Dance Arena Festival
Dance Arena Festival
November 22?December 12, 2001
Reviewed by Donald Hutera
On the world dance stage, Finland is something of an unknown, hence often uninvited, guest. The country’s modern dance tradition is still relatively young, and ingrown besides. Could the stereotypically reticent Finns perhaps be more aggressive in getting themselves seen at home and abroad?
Helsinki’s biennial Dance Arena Festival is meant to help increase national and global exposure. Held in late November at venues across the city, the ten-day 2001 event culminated in the Finnish platform (or program) of the Rencontres Choréographiques Internationales de Seine-Saint-Denis. (The final platform will be in Paris in May 2002.)
No Arena dance gave me greater pleasure than Susanna Leinonen’s Babolat. This piquant female quintet, only her second work, slyly scrutinizes how the female image is learned and displayed. In brown, pink, and red harem outfits, Leinonen and four other fluid neo-odalisques work through sinuous, filigreed movement flecked with classicism. Set to a terrific soundtrack (Middle Eastern rhythms meet Mozart and Saint-Säens), this wonderfully teasing, surely crafted piece was witty and knowing about its own sensuality.
If Babolat is the sole festival dance I wasn’t ready to see end, and the one I would’ve watched again immediately, that is not to negate the achievements of other choreographers. Finnish dance is as much a theater of sound and image as of motion. At times the mélange, like the impact, is elusive. A liquid quality imbued Jyrki Karttunen’s newest works, Meryl (in which the choreographer himself interacted, on film only, with dancer Sari Lakso), and its blue-toned, ensemble companion piece, Under. Inspired by British composer Gavin Bryars’s melancholy The Sinking of the Titanic, both dances shed a beautifully mournful, romantic light on submerged lives.
Paula Tuovinen was the active centerpiece of her solo Blonde. Occasionally shielded by nothing save dark glasses, blouse, and heeled sandals, this otherwise nude performer reached, slumped, cartwheeled, stretched, sunbathed, stood on her head, squatted, jumped side to side while wagging her head, and strutted through low-down jazz moves. Tuovinen’s confident, comic enquiry into the clichés of femininity doesn’t quite sustain itself, but her vacillations between vampishness and vulnerability are intriguing.
Sanna Kekäläinen is the eponymous head of a company resident at the remarkable Cable Factory, one of Europe’s largest independent arts centers. Her provocative works Iho?Skinless and Uhri?Sacre were hit and miss. Using Stravinsky’s Rite of Spring ostensibly to tackle themes of victimization and sacrifice, the latter piece was neither intellectually sharp nor emotionally resonant. Rigorous and esoteric, Skinless was a considerably more substantial solo in which Kekäläinen twitched, undulated, crouched, and lunged through a rigorous, esoteric study of imperfect animal-into-human transformation. Her extremely present-tense behavioral extremity carried the seeds of pathos and integrity.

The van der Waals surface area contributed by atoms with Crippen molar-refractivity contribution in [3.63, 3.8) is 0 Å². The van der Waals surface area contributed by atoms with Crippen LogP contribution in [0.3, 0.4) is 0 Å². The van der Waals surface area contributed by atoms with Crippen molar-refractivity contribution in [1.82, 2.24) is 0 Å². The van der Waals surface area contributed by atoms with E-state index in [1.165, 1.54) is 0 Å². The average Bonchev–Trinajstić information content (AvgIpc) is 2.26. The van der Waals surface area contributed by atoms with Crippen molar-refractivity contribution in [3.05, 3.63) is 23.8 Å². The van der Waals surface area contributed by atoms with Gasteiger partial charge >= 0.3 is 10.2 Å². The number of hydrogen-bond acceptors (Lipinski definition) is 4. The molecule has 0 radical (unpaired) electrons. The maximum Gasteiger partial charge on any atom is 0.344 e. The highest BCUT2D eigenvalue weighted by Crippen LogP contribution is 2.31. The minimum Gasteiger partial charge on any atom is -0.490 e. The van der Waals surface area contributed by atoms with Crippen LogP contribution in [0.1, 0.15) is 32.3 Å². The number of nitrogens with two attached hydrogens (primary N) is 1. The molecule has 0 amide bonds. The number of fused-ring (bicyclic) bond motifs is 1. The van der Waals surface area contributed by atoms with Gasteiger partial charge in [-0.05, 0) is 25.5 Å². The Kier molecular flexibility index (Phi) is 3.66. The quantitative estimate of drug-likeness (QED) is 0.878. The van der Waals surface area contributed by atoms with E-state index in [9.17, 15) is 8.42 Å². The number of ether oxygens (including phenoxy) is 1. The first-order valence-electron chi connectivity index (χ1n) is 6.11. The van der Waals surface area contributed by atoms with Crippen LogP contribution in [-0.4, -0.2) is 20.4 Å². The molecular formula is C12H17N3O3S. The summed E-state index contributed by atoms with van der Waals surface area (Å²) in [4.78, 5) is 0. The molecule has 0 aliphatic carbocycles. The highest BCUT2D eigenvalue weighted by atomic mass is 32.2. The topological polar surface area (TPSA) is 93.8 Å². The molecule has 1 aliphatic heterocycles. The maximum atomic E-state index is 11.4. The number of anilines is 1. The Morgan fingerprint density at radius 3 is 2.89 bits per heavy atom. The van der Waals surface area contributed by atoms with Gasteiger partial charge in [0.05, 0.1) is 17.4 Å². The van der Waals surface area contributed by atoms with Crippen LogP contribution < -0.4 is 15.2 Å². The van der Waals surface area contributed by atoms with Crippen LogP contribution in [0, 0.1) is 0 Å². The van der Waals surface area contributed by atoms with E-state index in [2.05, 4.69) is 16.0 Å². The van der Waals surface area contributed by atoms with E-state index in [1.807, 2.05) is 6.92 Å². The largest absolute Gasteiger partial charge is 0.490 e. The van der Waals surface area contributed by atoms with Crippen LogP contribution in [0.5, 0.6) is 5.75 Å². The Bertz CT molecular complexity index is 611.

Like Skinless, Petri Kekoni’s The Falling Earth suggested a Beckettian universe but from a group perspective. It began powerfully with five dancers, including the demonically possessed Carl Knif, madly twisting arms and torsos while individually encased in boxes. With a jolt, the boxes tipped over and the dancers crawled out, slapping their feet together or spinning rigidly on their backsides. So far so striking. Gradually they became more upright, more human, and in direct contact, hobbling, lurching, stomping, and scratching in clenched fury. Clearly, evolution has a choreographic downside. The blunt miserablism misery of Kekoni’s arty, expressionistic mash of butoh and Nijinsky grew ridiculous, even embarrassing. I was grateful to be able to watch instead a live string quartet sawing away at composer Olli Koskelin’s driven music.
Further relief came from other quarters. Knif was one of a handful of dancers cast in several pieces. He appeared spooked in a revival of Alpo Aaltokoski’s monastic induction ceremony, Guardian of the Night. With a prerecorded score by Koskelin, his all-male ritual gripped and lulled like an urgent, kinetic prayer. Knif was also creditable as a neurotic caveman-type in Hanna Pajala’s quartet The Contact. The message?let’s trade the machinery of modern living for a more natural, healing social order?was obvious but honorable, and the multileveled choreography well executed.
Based in Denmark, Venezuelan-born Sara Gebran’s Fantasies of Boredom Dummies was a welcome addition to the Finnish platform. Adorned with wigs, chimp ears, fake breasts and buttocks, Charlotte Munch-Bengtsen and Marylise Tanvet were a charming double act, like child siblings testing supremacy over each other. Their power play had a satirical undercurrent, with pockets of aggression and naughtiness. Set to Lennart Ginman’s clever, cartoonish music, the piece was funny, meaningful, and just the right length.